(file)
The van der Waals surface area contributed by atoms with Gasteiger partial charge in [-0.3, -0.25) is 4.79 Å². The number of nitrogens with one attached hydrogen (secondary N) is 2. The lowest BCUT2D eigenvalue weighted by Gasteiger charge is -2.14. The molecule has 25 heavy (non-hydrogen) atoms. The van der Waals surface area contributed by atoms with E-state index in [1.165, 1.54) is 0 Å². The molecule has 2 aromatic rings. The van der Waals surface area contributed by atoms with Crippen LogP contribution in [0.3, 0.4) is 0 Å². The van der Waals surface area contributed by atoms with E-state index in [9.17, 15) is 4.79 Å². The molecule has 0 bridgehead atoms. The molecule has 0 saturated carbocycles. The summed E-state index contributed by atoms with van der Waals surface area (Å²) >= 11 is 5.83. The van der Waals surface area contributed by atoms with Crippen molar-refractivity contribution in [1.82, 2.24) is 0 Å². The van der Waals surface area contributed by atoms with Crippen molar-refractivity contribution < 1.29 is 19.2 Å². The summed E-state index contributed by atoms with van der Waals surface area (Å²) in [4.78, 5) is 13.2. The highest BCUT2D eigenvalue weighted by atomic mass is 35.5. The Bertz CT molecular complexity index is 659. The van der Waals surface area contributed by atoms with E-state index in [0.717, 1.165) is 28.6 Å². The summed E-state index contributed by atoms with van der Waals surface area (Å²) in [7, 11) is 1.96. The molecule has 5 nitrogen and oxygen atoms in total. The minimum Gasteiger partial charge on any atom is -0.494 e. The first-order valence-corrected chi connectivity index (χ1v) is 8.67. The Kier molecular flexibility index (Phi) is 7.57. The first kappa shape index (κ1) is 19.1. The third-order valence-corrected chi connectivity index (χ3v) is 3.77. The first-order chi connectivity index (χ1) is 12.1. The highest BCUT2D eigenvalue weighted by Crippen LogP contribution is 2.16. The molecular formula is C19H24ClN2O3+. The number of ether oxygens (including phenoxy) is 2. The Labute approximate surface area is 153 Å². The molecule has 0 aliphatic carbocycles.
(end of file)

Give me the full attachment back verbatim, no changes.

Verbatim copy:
The van der Waals surface area contributed by atoms with Gasteiger partial charge in [-0.3, -0.25) is 4.79 Å². The number of nitrogens with one attached hydrogen (secondary N) is 2. The lowest BCUT2D eigenvalue weighted by Gasteiger charge is -2.14. The molecule has 25 heavy (non-hydrogen) atoms. The van der Waals surface area contributed by atoms with E-state index in [1.165, 1.54) is 0 Å². The molecule has 2 aromatic rings. The van der Waals surface area contributed by atoms with Crippen LogP contribution in [0.3, 0.4) is 0 Å². The van der Waals surface area contributed by atoms with E-state index in [9.17, 15) is 4.79 Å². The molecule has 0 bridgehead atoms. The molecule has 0 saturated carbocycles. The summed E-state index contributed by atoms with van der Waals surface area (Å²) >= 11 is 5.83. The van der Waals surface area contributed by atoms with Crippen molar-refractivity contribution in [1.82, 2.24) is 0 Å². The van der Waals surface area contributed by atoms with Crippen molar-refractivity contribution < 1.29 is 19.2 Å². The summed E-state index contributed by atoms with van der Waals surface area (Å²) in [4.78, 5) is 13.2. The highest BCUT2D eigenvalue weighted by atomic mass is 35.5. The Bertz CT molecular complexity index is 659. The van der Waals surface area contributed by atoms with E-state index in [0.717, 1.165) is 28.6 Å². The summed E-state index contributed by atoms with van der Waals surface area (Å²) in [7, 11) is 1.96. The molecule has 5 nitrogen and oxygen atoms in total. The minimum Gasteiger partial charge on any atom is -0.494 e. The first-order valence-corrected chi connectivity index (χ1v) is 8.67. The Kier molecular flexibility index (Phi) is 7.57. The first kappa shape index (κ1) is 19.1. The third-order valence-corrected chi connectivity index (χ3v) is 3.77. The first-order chi connectivity index (χ1) is 12.1. The highest BCUT2D eigenvalue weighted by Crippen LogP contribution is 2.16. The molecular formula is C19H24ClN2O3+. The number of ether oxygens (including phenoxy) is 2. The Labute approximate surface area is 153 Å². The molecule has 0 aliphatic carbocycles.